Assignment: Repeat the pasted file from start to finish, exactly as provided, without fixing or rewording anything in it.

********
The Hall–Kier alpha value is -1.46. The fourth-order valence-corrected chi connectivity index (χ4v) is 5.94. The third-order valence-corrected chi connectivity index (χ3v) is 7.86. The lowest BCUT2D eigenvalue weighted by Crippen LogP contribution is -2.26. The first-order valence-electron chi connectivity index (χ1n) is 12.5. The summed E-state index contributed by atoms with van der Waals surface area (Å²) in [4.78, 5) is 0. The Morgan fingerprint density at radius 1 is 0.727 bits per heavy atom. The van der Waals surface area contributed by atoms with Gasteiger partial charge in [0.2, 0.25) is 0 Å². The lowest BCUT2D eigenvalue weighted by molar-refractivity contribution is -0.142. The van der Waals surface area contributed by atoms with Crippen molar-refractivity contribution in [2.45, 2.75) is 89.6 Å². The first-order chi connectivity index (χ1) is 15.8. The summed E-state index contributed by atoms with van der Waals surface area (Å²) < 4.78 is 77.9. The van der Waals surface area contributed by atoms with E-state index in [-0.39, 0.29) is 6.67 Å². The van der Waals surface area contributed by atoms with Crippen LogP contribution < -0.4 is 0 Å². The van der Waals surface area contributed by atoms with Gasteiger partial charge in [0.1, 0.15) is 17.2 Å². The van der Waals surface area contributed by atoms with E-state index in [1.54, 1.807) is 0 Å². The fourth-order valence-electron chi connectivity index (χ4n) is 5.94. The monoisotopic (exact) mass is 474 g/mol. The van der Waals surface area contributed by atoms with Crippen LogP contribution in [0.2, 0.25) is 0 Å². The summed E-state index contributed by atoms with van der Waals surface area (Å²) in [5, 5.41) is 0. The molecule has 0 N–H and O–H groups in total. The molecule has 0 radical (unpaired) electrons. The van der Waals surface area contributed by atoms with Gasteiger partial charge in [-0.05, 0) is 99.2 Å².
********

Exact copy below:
The Hall–Kier alpha value is -1.46. The fourth-order valence-corrected chi connectivity index (χ4v) is 5.94. The third-order valence-corrected chi connectivity index (χ3v) is 7.86. The lowest BCUT2D eigenvalue weighted by Crippen LogP contribution is -2.26. The first-order valence-electron chi connectivity index (χ1n) is 12.5. The summed E-state index contributed by atoms with van der Waals surface area (Å²) in [4.78, 5) is 0. The Morgan fingerprint density at radius 1 is 0.727 bits per heavy atom. The van der Waals surface area contributed by atoms with Gasteiger partial charge in [0.2, 0.25) is 0 Å². The lowest BCUT2D eigenvalue weighted by molar-refractivity contribution is -0.142. The van der Waals surface area contributed by atoms with Crippen molar-refractivity contribution in [2.45, 2.75) is 89.6 Å². The first-order chi connectivity index (χ1) is 15.8. The summed E-state index contributed by atoms with van der Waals surface area (Å²) < 4.78 is 77.9. The van der Waals surface area contributed by atoms with E-state index in [-0.39, 0.29) is 6.67 Å². The van der Waals surface area contributed by atoms with Crippen LogP contribution < -0.4 is 0 Å². The van der Waals surface area contributed by atoms with Gasteiger partial charge in [0.1, 0.15) is 17.2 Å². The van der Waals surface area contributed by atoms with E-state index in [1.54, 1.807) is 0 Å². The fourth-order valence-electron chi connectivity index (χ4n) is 5.94. The monoisotopic (exact) mass is 474 g/mol. The van der Waals surface area contributed by atoms with Crippen LogP contribution in [0.2, 0.25) is 0 Å². The summed E-state index contributed by atoms with van der Waals surface area (Å²) in [5, 5.41) is 0. The molecule has 0 N–H and O–H groups in total. The molecule has 0 radical (unpaired) electrons. The van der Waals surface area contributed by atoms with Gasteiger partial charge in [-0.05, 0) is 99.2 Å².